Renewables Will Become More Self-Sustaining: Subsidies and tax incentives enabled renewables to gain traction with investors while capital cost decreases are making renewables competitive on their own. Tax policy changes in the U.S. would likely reduce benefits for renewables projects, though overall costs for renewables are likely to continue declining as global demand increases. The overall cost of electricity for renewables will be even more competitive with or without their own subsidies especially if carbon emissions become taxable and increase the cost of thermal power generation relative to renewables.

Technology Will Be Key: Advances in technology are a main driver behind cost decreases for renewables. Increased wind turbine capacity from the same footprint and better efficiency of PV systems are reducing the cost per unit energy generated. Manufacturing cost decreases driven by higher demand and competitive pressures are also helping to cut equipment costs. Similarly, operating costs are falling for renewables as the number of qualified operators and technicians grows. Battery technologies, in early stage development, are likely to mirror the same cost reduction curve as solar panels as cheaper and more reliable battery systems are developed. This will make battery technologies alongside solar generation a viable and economic alternative to grid-based power.

Slow Power Demand Growth: Demand for power has stagnated in developed markets and is growing in developing markets. Advances in energy efficiency and consumption management have effectively offset organic growth in energy demand in the largest markets, and those trends are not likely to change. Market forces are replacing the oldest and most costly utility scale thermal plants with gas-fired and renewables capacity in greater numbers. Sustained economic growth may allow energy demand to outpace efficiency-driven demand reduction, but the vulnerability of the currently favorable phase of the economic cycle increases with time.

EV Charging Infrastructure Will Need Investment: Electric vehicles are a potentially disruptive technology that could dramatically increase demand for electricity. Not only will massive EV fleets require power to charge their batteries, those same batteries can be leveraged while plugged into smart networks to help act as distributed resources to balance supply and demand. The main impediments are infrastructure (which is not yet built) and the considerable investment needed ahead of the expected onslaught of EVs. While growing rapidly, the EV market has still not materialized to levels predicted by earliest investors; rapid growth may follow the introduction of exciting and affordable new vehicles promised by cutting edge manufacturers.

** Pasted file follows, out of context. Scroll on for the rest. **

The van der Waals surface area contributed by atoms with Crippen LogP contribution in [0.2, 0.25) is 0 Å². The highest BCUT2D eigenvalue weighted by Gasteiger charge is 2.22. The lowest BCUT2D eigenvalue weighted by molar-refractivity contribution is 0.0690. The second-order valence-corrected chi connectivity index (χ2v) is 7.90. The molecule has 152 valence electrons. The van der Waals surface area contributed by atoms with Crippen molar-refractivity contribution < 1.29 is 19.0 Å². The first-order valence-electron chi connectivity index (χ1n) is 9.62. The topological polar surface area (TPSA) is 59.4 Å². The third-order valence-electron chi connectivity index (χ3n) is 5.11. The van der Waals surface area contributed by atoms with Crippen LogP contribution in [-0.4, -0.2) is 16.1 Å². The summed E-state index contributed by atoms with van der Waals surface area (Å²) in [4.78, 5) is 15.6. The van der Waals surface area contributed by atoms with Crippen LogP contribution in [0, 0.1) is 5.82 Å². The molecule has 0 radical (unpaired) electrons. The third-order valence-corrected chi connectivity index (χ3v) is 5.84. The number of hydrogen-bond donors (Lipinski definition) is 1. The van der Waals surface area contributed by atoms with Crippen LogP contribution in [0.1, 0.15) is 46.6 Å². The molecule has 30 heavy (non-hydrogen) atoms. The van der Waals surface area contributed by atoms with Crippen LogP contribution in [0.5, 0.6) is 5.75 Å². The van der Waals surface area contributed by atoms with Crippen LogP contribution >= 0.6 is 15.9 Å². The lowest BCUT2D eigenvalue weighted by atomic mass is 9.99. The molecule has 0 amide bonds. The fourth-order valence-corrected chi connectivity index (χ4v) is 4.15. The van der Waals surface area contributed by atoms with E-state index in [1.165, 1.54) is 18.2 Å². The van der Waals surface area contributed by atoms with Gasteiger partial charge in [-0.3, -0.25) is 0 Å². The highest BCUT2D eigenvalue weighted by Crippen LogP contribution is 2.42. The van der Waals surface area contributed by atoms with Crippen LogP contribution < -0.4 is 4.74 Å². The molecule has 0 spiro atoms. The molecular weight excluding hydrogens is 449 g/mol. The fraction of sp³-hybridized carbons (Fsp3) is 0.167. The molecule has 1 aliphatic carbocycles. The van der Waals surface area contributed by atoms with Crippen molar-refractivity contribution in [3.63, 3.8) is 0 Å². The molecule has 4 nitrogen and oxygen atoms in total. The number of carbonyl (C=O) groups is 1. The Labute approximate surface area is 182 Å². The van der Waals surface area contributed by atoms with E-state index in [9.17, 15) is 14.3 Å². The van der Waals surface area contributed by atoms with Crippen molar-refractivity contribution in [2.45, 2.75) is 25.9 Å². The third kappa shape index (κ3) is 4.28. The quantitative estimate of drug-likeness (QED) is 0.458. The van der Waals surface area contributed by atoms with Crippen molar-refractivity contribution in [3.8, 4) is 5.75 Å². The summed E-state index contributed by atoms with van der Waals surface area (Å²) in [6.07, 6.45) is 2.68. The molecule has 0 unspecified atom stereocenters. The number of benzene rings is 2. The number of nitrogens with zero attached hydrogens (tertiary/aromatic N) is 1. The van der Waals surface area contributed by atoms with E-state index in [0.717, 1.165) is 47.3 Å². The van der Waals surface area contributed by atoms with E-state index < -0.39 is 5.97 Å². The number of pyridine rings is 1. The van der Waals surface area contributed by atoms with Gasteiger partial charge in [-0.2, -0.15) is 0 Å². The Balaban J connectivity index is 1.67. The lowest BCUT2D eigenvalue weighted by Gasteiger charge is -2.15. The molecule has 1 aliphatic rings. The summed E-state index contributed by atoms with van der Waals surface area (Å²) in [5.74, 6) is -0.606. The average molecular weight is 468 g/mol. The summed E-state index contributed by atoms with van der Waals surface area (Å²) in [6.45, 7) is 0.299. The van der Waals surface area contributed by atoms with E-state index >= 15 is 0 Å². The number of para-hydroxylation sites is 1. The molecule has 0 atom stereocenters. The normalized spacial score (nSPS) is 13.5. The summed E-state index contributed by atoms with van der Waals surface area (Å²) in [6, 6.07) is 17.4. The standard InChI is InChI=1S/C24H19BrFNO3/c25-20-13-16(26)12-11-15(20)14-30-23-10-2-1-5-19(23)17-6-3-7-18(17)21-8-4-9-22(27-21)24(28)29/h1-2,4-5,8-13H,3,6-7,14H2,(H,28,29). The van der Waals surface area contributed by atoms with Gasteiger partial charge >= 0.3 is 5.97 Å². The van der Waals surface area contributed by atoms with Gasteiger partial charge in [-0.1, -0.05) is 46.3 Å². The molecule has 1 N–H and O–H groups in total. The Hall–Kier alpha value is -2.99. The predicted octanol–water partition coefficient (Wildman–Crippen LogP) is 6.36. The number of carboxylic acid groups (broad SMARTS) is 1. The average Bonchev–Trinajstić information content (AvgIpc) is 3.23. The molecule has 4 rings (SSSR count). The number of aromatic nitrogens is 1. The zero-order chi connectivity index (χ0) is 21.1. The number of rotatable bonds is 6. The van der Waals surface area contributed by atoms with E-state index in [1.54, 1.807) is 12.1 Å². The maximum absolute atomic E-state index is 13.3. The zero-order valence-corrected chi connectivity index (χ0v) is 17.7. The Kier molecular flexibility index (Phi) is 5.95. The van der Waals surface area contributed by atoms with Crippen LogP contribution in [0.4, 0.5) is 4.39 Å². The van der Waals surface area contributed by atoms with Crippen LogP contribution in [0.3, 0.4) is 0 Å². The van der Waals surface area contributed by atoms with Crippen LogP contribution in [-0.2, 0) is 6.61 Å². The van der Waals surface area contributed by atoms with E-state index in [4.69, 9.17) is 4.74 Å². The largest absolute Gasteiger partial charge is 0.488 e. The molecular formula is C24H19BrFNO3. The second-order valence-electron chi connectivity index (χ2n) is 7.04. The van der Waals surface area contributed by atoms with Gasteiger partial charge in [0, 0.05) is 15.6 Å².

Power Prices Remain Stagnant: Many competitive power markets are saturated with oversupply. As a result, they have some of the lowest real electricity prices in history, with some markets regularly exposed to negative wholesale power prices. Modern gas-fired plants are helping to keep prices low even when renewable resources are not available. And markets or regions with relatively higher prices will attract those same competitors and technologies, likely leading to similar price pressure. Power prices are vulnerable to many potential shocks be it new emissions regulations, changes to tax codes, technology disruptions, political turbulence or environmental activism, though any pricing jolt may only be temporary.

The Trump administration’s rejection of the Paris Accord is not likely to stop the growth of the renewables market in the U.S. The tax incentives rolled out during the Obama administration have served their purpose and the lion is now out of its cage. Renewable energy is here to stay. And with much of the buildout in renewables coming from state government incentives that far supersede any efforts at the Federal level, renewables are in a position to self-sustain growth over the next decade.

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MIT researchers developed a “city battery” root, capable of storing excess heat in molten silicon.